March is Self-Harm Awareness Month. What is self-harm? Self-harm is hurting yourself on purpose, by cutting, scratching, burning, pulling out hair, and extreme injuries that can lead to broken bones. Hurting yourself is not necessarily a mental illness but is often linked to emotional distress that you may not know how to deal with otherwise.
The use of drugs and excessive alcohol can worsen the effects of self-harm. If you are under the influence, you may harm yourself more than originally intended. This can lead to permanent injury, scarring, or marks, which in turn can lead to feelings of shame. Trying to hide self-harm injuries, such as wearing and changing band aids or wearing long sleeves in hot summer months, can take time and energy away from normal daily tasks is a clear sign that this harm has taken over and negatively affected life. This may be a sign to seek professional help.
There are many different reasons you may self harm, such as to deal with strong emotions like anger or sadness, punish yourself for things you’ve done wrong, make yourself feel normal, make other aware of how you are feeling or get relief from certain feelings. You may self harm because you are overwhelmed by your feelings, or you find it difficult to put your specific feelings into words. Physical pain can distract from any emotional pain you may be feeling. All these signs indicate a need for better coping skills.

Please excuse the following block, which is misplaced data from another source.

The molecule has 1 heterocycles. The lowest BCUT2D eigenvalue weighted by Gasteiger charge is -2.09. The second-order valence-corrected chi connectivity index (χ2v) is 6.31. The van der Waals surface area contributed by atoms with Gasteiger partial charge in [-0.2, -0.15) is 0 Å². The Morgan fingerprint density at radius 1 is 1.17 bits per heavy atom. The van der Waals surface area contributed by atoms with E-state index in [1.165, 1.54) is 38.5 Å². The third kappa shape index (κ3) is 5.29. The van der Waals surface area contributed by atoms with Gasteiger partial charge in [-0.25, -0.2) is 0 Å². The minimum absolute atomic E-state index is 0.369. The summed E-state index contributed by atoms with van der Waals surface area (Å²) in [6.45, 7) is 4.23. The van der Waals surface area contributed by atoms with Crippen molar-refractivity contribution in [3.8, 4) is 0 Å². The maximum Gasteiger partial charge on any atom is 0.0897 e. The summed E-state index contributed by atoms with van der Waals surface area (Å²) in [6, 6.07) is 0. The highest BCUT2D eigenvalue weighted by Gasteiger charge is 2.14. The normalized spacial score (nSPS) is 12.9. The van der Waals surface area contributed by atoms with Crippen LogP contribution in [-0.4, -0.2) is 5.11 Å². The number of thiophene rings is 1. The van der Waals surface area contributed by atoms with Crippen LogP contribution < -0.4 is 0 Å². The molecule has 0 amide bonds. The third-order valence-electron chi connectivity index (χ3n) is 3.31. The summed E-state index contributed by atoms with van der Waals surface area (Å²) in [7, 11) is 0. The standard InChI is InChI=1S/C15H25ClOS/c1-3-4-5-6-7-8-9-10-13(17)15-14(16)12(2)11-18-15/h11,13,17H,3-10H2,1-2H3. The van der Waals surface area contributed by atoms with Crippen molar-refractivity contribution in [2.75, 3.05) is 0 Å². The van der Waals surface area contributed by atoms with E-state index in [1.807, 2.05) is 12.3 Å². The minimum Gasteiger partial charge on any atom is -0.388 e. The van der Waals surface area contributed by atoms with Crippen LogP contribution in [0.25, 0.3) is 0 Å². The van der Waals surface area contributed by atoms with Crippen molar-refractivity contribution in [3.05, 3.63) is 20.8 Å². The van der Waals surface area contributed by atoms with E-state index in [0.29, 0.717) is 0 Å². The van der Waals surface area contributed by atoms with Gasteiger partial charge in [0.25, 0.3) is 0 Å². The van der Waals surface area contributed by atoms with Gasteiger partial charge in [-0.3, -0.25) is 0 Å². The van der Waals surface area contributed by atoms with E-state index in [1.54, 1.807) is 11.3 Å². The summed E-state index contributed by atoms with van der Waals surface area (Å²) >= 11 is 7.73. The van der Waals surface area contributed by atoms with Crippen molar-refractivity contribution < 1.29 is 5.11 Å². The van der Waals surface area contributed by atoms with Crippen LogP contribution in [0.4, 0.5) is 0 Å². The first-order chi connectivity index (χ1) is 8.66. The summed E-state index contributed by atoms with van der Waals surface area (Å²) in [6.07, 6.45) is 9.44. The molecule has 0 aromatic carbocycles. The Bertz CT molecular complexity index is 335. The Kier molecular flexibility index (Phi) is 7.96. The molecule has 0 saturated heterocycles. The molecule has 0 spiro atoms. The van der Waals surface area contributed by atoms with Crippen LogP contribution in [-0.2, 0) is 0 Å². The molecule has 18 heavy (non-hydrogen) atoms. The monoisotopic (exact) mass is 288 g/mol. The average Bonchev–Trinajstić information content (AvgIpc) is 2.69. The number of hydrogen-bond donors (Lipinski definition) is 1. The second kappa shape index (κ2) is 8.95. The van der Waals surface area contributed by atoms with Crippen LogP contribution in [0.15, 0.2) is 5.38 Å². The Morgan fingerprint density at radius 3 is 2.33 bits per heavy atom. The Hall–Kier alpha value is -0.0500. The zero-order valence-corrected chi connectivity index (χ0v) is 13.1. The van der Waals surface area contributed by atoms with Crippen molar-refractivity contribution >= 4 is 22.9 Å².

Self-harm tends to start in early teenage and young adult years, but it can happen to anyone at any time if they don’t have the right coping mechanisms and are dealing with intense emotions. Typically those at greater risk for developing self harm tendencies have experienced trauma in their past. The self harm can feel like a release, injuring yourself can stimulate endorphins and raise your mood.
Self harm can be a vicious cycle. After you initially self harm, you may experience intense feelings of guilt which lead to causing more self-harm.
There are many treatments options for reversing this cycle. Psychotherapy is great first step to learn how to deal with emotional distress in a healthy way. Depending on your needs a doctor may prescribe medications to help with difficult emotions.
If you or someone you know is hurting themselves, encourage them to seek help. Self harm is not uncommon and many psychiatrists and therapists are capable to help resolve the coping mechanism.
Learn more about how Emerald Psychiatry & TMS Center can help by calling 614-580-6917.